Ageism, name bias and disability bias are other very common forms of unconscious bias, with disability bias appearing to be the “leader of the pack” and according to some studies, even overtaking gender bias.

 

Unconscious bias within the recruitment and selection process

Anybody who has worked in a hiring capacity during their career has most probably witnessed or been involved, consciously or unconsciously, in a situation where assumptions have been made based on a person’s ability, age, gender, nationality, culture or even looks.  For instance, I can recall a line manager in a large retail chain openly declaring that he prefers not to recruit females in their mid-20’s “in case she falls pregnant or needs to take extra time off to care for sick children, or do the school pick-ups!”

Unfortunately, age is also another common bias, with a belief that a younger employee could be “more dynamic,” “learn faster” and “fit in with our culture.”  Similarly, the more mature applicant can be viewed as probably “winding down”, “slower to pick up new technology” or “unable to adapt to change”.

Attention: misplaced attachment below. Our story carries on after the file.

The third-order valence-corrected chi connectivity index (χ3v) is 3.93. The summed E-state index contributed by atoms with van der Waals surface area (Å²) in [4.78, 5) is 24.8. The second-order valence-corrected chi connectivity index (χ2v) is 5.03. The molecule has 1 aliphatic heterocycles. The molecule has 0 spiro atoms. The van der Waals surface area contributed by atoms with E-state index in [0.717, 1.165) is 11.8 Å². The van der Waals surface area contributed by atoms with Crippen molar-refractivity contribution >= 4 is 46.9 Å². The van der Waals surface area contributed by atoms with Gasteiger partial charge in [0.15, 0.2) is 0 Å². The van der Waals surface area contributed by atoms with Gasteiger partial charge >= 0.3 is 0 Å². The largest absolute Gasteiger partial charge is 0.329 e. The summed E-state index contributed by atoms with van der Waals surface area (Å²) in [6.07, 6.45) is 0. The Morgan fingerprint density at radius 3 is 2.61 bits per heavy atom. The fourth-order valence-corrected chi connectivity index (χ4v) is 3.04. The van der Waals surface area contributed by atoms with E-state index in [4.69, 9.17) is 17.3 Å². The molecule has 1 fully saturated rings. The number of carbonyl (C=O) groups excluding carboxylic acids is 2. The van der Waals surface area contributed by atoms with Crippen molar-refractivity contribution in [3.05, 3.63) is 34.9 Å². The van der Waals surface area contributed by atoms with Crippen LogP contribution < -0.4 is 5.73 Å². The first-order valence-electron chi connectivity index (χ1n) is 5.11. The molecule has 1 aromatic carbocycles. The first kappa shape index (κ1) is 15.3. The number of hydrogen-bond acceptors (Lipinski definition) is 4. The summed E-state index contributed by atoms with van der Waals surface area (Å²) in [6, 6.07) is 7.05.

Generational bias has gained significant attention (and concern) over recent years, with generations having misconceptions about generations different to their own.  Take the Millennials, also known as Gen Y (those roughly born in the early 1980’s to late 1990’s), they are often viewed by older generations as “lazy”, “have poor worth ethics”, “disloyal” and/or “job hopping for a slight increase in pay!”.  Tarring a whole generation with the same brush is both unfair and untrue.

Bias in some form or another occurs very frequently within the interview process. So how can we avoid unconscious bias in our recruitment and selection processes?

 

Avoiding unconscious bias in recruitment and selection

Organisations that are seriously striving towards an inclusive and diverse workplace could start by looking at their current hiring processes and this cannot be overstated.  If you are a hiring manager or internal recruiter or HR Manager, you can help your organisation to achieve this by following the next seven steps: